We have been with the parents and the boys to “Dansk Børnefond” to collect the boys’ support. We have visited their school and made sure that they have everything they need.
Family no. 10:
Mother: Ama Bonsu
Children: Vicencia Gyasi Baye, Anthony Twuniasi, Akua Bonsu and Kojo Kliti
All the children are well. We met with the mother, Vicencia and Anthony in “Dansk Børnefond” when they came to pick up this semester’s support.
Kojo is doing well and even though he is very shy, it is clear that he is happy in school. The family is doing so well that we have decided that from next semester, they should pay half of Kojos school fees. We will, in other words slowly downsize our help to Kojo. Is very pleasing that our support has ensured Kojos schooling, in a difficult period for the family, and it is also very pleasing that it is now possible for the family to take over the responsibilities again.
Self help is the goal of FHTHs work.
Akua is doing well in school, where his grandfather still works as a bus driver. Akua is living with the grandparents who, although funds are small, are looking very well after her.
Family no. 12:
Mother: Georgina Atta
Children: Daniel Eshen, Magdalena Eshen, Habeku Eshen, Nehemiah Eshen + 4 older children.
The children are doing well and are always happy to see us when we visit them at schools. They come regularly to school and seem to thrive, although it is still obvious that the two youngest boys have learning problems and are lagging behind their age. It is frustrating for us that there is no good cooperation with the mother. We feel that more could be done especially for Habeku and Nahamiah, but it is difficult when the mother can not / will not cooperate. We will from next semester involve the mother in the payment of school fees, let her pay a small share, to see if a financial responsibility if necessary can help in the collaboration.
Family no. 13:
Grandmother: Mary Adu Gyamfi
Grandchildren: Joyce Adu Gyamfi and Erica Adugyamfi.
The girls are well and are still very happy to be at the boarding school. In the holidays they live with their aunt where the grandmother also stays when she is in Kumasi. Their Father has also previously lived there, but the aunt has thrown him out when he created too many problems for the whole family.
Joyce has been ill for an extended period of Malaria and has twice been hospitalized. We have helped at one hospital and otherwise visited her regularly. She’s better now, but is still home from school until she certainly is on top again. Apparently, the girls are not very good at taking care of themselves. Often they don’t eat in the cafeteria but eat biscuits and other unhealthy and not very nutritious food. They don’t even sleep under their mosquito nets, as they should. We have advised them and have also talked to the school about different issues, and is now hoping it will be better.
Family no. 16:
Children: David and Liane
The children are doing well and they visit us now and then at the centre.
Esther is still frustrated about their housing situation. The new owner has now forced them out of their room by ripping the roof panels of, and they now sleep in a small room at the other end of the house. It’s probably only a matter of time before the owner comes and changes the lock to the gate, and physically throws them out. It is hard for them, and Esther is still awaiting what her husband will do. We visit them often and try to encourage and support Esther.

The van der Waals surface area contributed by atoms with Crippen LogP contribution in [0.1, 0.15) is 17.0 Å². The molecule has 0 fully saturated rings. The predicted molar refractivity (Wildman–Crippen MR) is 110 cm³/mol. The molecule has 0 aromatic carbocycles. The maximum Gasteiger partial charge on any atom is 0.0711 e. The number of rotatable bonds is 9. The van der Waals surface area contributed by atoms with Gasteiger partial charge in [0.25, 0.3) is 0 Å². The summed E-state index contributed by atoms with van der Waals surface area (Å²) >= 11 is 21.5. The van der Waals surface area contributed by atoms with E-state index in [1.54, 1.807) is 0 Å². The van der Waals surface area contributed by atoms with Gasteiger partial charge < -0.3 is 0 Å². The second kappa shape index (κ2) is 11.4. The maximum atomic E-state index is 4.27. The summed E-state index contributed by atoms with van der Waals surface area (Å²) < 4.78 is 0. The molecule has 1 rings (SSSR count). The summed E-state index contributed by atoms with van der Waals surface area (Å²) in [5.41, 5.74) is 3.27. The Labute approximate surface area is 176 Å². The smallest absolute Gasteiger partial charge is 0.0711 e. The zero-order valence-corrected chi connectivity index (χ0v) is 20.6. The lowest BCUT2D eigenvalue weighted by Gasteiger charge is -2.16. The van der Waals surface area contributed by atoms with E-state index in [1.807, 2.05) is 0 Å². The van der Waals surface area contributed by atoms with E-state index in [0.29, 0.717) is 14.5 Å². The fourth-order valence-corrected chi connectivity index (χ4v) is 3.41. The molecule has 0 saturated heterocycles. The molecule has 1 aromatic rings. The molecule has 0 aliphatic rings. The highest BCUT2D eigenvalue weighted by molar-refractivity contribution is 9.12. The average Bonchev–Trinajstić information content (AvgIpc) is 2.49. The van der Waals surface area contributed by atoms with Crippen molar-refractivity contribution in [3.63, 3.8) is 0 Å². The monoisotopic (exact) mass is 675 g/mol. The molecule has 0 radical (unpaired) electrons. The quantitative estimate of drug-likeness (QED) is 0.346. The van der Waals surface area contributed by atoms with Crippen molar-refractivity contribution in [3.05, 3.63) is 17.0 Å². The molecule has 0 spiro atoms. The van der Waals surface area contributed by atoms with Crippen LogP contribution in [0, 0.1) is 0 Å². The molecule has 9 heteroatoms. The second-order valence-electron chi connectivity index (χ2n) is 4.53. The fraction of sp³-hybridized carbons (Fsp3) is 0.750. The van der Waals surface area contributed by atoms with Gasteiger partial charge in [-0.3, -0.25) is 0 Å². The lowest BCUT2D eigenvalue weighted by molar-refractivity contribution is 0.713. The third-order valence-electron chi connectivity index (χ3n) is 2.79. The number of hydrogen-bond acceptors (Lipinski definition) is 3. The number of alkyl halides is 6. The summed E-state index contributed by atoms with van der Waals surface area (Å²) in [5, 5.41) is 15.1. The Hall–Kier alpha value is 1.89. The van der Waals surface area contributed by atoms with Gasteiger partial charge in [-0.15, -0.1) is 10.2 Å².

Family no. 17:
Mother: Stargina Ama
Children: Nana Acquah Lord Henry Obinim, Louis Obinim and Benedict Nhyira Appiah.
After holiday the boys have moved school when school fees at the old school had increased incomprehensible much. They are happy at the new school, which is located much closer to the mother’s salon. A new fine salon has opened nearby, so it is difficult for her to get enough customers. She’s had a very difficult economic and we have now helped her by transferring the sandals (the father of the fam. 4), to her. She really appreciates the help, and can now economically better look after the boys.
Kobiis mother has picked up Kobii, and he now lives with his mother and her boyfriend in another city. We hope the best for him, that the mother looks after him properly, let him go to school and so on.
It is harsh for such a small guy to be moved such around. We are pleased though that we have helped him the last couple of years. We have given him a good educational routine everyday, with the support of FHTH.
Family no. 18:
Mother: Doris Apana
Children: Benjamin Apna
Doris has again had many ups and downs. Two months ago, she was given more of her epilepsy medication and she has since had it well. The medicine, however, has its side effects, and Doris is very tired and passive in daily life. She stopped at the school, which we all decided was best for her. We found out that she is not professionally fit for school, plus she with her fatigue slept most hours away.
She is now considering the possibility of starting an apprenticeship as a sewer instead, but until then she sells used clothing in the area where we live. It’s not every day she has the energy to go out to sell,, instead she is at home at the center, or with us at the construction site.